By Laurel Duggan
Democratic strategists are planning to counter conservative attacks on critical race theory and gender ideology with a culture war of their own, inspired by a viral Tuesday speech by Democratic Michigan state Sen. Mallory McMorrow.
Several Democratic strategists, inspired by the speech, called for a messaging shift that portrays socially conservative policies as an attack on LGBT children and American values generally, according to Politico. McMorrow had drawn on her identity as a mother and a Christian to argue that she and her Democratic colleagues want to protect children, not indoctrinate them, through their education policies.
Ben LaBolt, a Democratic communications strategist, said Democrats should mimic McMorrow’s emphasis on family and American values because it would appeal to voters, most of whom support abortion and LGBT rights, Politico reported.
Democratic strategist James Carville said Democrats should view the speech as an instructional video, according to Politico.
— Andrew Roth (@RothTheReporter) April 18, 2022
McMorrow’s speech condemned a fundraising email sent out by Republican Michigan state Sen. Lana Theis which accused McMorrow of wanting to “groom and sexualize kindergarteners” and teach that “8-year-olds are responsible for slavery.”
Her email came after McMorrow walked out of the chamber April 13 when Theis prayed aloud that God protect children from “forces that desire things for them other than what their parents would have them see and hear and know.”
I want my daughter to know she is loved, supported, and seen for whoever she becomes. I want her to be curious, empathetic and kind.
I want every kid in this state to feel seen, heard, and supported, not marginalized and targeted if they're not straight, white, and Christian. https://t.co/mOPgbjSyL7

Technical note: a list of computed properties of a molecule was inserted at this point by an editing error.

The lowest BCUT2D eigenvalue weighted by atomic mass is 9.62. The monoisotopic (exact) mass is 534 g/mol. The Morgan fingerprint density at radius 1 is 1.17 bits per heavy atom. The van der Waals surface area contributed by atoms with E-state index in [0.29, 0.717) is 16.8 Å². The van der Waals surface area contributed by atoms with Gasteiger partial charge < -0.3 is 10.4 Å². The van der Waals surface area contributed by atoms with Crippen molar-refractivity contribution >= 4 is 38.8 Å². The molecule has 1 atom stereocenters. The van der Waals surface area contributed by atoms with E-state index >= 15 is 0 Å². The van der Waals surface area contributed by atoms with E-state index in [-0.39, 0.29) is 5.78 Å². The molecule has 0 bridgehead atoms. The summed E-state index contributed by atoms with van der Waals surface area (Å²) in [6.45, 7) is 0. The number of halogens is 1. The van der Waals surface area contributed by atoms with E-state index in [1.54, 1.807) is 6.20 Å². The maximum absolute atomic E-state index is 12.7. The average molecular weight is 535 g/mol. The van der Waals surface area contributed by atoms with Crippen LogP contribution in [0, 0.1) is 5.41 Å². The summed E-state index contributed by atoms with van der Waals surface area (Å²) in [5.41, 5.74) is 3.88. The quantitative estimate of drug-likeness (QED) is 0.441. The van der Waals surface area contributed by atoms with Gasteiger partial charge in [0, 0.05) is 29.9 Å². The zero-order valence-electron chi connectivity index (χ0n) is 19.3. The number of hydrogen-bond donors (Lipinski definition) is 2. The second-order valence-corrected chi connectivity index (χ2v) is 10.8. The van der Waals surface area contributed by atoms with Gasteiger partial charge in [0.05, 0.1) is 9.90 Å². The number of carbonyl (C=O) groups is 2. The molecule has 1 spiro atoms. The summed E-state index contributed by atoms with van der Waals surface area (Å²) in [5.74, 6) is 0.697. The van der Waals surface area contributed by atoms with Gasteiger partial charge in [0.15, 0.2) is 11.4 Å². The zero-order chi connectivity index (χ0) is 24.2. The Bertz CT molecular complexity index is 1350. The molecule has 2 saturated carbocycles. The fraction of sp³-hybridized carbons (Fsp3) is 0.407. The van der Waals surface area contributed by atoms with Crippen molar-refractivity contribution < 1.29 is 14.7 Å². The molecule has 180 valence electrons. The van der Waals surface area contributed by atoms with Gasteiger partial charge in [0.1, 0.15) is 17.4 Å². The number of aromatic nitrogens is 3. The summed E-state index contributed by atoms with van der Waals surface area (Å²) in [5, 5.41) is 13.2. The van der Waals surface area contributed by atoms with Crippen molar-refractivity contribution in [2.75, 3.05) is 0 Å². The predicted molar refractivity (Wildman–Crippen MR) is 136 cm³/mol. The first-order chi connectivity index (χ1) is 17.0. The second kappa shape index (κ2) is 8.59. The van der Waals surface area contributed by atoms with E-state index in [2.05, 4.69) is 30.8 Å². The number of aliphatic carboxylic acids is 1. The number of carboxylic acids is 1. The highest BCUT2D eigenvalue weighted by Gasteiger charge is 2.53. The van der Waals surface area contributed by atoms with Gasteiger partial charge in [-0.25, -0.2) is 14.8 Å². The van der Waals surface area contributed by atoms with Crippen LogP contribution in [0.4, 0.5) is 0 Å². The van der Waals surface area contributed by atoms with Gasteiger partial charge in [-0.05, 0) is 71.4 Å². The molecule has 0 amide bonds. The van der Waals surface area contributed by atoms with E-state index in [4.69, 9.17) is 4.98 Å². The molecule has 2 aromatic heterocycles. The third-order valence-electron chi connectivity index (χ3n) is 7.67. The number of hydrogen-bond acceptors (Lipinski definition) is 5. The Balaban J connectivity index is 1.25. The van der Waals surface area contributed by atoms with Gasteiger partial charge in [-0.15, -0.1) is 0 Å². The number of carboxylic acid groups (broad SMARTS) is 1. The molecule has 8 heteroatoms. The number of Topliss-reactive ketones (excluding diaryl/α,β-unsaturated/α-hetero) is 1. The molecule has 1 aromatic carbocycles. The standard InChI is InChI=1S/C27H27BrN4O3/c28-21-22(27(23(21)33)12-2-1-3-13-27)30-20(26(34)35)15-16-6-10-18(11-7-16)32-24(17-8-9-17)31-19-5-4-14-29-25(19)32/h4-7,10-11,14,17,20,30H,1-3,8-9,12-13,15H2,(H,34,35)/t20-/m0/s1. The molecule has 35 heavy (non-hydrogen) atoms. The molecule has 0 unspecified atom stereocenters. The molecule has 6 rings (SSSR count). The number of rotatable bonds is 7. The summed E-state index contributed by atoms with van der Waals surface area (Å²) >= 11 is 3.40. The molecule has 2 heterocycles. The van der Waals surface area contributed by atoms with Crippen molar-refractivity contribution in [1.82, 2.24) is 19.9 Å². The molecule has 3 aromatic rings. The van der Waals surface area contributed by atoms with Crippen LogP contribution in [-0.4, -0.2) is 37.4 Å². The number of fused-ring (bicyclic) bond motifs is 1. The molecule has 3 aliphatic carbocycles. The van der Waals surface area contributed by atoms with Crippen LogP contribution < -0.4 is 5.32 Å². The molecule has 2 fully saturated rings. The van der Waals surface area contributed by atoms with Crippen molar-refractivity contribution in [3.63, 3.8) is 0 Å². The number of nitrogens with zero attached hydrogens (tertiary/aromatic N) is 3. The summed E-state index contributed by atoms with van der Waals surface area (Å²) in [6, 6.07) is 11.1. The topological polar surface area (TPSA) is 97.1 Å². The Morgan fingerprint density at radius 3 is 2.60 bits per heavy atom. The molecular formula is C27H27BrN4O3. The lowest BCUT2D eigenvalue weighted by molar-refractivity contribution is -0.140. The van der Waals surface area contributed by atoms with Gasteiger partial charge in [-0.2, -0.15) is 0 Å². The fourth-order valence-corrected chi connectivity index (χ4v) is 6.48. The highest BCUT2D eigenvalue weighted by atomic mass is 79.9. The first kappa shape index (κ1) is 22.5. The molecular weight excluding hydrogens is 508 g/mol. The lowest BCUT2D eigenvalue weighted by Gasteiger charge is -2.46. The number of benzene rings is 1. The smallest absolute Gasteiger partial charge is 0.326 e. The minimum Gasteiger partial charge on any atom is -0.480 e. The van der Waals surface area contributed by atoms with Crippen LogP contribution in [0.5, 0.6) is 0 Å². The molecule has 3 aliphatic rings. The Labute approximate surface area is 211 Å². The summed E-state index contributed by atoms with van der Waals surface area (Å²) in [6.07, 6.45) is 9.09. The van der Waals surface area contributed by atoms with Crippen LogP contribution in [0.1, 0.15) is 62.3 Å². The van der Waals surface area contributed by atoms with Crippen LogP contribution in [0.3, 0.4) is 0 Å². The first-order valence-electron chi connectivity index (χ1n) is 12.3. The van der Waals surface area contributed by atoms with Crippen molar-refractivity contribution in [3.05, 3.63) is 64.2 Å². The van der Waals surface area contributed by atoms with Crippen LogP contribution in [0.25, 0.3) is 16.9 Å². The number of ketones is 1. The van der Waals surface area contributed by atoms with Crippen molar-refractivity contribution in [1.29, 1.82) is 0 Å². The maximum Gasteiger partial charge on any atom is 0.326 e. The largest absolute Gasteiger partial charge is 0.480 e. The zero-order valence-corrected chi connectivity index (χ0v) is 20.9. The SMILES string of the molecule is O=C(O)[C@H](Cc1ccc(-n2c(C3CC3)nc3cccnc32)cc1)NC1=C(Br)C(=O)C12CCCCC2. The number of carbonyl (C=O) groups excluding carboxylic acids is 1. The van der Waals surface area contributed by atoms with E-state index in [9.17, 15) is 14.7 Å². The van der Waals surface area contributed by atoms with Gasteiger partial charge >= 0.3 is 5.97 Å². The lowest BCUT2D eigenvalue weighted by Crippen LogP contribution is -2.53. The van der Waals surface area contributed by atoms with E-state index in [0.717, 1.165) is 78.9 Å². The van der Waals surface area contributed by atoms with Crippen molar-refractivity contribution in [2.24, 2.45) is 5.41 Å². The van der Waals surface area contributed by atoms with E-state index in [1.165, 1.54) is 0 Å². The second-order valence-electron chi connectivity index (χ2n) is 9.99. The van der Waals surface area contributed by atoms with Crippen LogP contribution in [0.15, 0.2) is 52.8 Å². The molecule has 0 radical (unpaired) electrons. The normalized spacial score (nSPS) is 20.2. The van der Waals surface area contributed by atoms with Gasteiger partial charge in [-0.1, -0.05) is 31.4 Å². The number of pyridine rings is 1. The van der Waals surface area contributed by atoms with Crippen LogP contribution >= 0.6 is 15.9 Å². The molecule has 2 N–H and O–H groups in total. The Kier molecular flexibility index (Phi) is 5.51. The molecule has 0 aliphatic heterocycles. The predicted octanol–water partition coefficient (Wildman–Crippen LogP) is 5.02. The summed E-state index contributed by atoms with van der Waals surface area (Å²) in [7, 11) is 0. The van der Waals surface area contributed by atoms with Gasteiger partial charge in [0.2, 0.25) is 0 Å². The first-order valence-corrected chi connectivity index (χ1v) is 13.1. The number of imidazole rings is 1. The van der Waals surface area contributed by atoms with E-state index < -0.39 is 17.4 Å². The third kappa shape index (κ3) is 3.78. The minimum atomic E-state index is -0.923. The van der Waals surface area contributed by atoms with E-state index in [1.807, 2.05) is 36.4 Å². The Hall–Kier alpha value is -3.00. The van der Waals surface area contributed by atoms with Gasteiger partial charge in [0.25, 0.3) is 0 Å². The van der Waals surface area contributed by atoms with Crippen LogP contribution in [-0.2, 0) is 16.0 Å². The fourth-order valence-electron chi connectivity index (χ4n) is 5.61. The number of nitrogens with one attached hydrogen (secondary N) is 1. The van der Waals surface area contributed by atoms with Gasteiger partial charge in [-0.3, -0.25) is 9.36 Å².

— Mallory McMorrow (@MalloryMcMorrow) April 15, 2022
“I want my daughter to know she is loved, supported, and seen for whoever she becomes,” McMorrow tweeted after the incident. “I want her to be curious, empathetic and kind. I want every kid in this state to feel seen, heard, and supported, not marginalized and targeted if they’re not straight, white, and Christian.”
Even Democrats who once favored steering clear of social issues and focusing on economics are changing their minds after McMorrow’s speech went viral, according to Politico, and there is a sense on the left that conservatives overplayed their hand with the recent wave of legislation limiting abortions and classroom instruction on gender identity and sexual orientation.
“It’s been sort of written off for years that Republicans fight and win culture wars, and I don’t think we should accept that,” LaBolt told Politico. “Republicans are passing this legislation at a state level and viewing it as a messaging opportunity that they think rallies their constituencies, and I think we can fight back.”
Senator Lana Theis accused me by name of grooming and sexualizing children in an attempt to marginalize me for standing up against her marginalizing the LGBTQ community…in a fundraising email, for herself.
Hate wins when people like me stand by and let it happen. I won't. pic.twitter.com/jL5GU42bTv
— Mallory McMorrow (@MalloryMcMorrow) April 19, 2022
McMorrow argued that conservatives’ focus on culture, including critical race theory and LGBT issues, was distracting people from more important issues like roads, education and healthcare costs.
“People who are different are not the reason that our roads are in bad shape after decades of disinvestment or that health care costs are too high or that teachers are leaving the profession,” McMorrow said. “We cannot let hateful people tell you otherwise to scapegoat and deflect from the fact that they are not doing anything to fix the real issues that impact people’s lives.”
She emphasized that, as a mother herself, she loves her child and wants the best for her, as well as for “marginalized” children who are not “straight, white and Christian.”
“I am a straight, white, Christian, married suburban mom … I am the biggest threat to your hollow, hateful scheme,” she said. “Because you can’t claim that you are targeting marginalized kids in the name of ‘parental rights’ if another parent is standing up to say no.”
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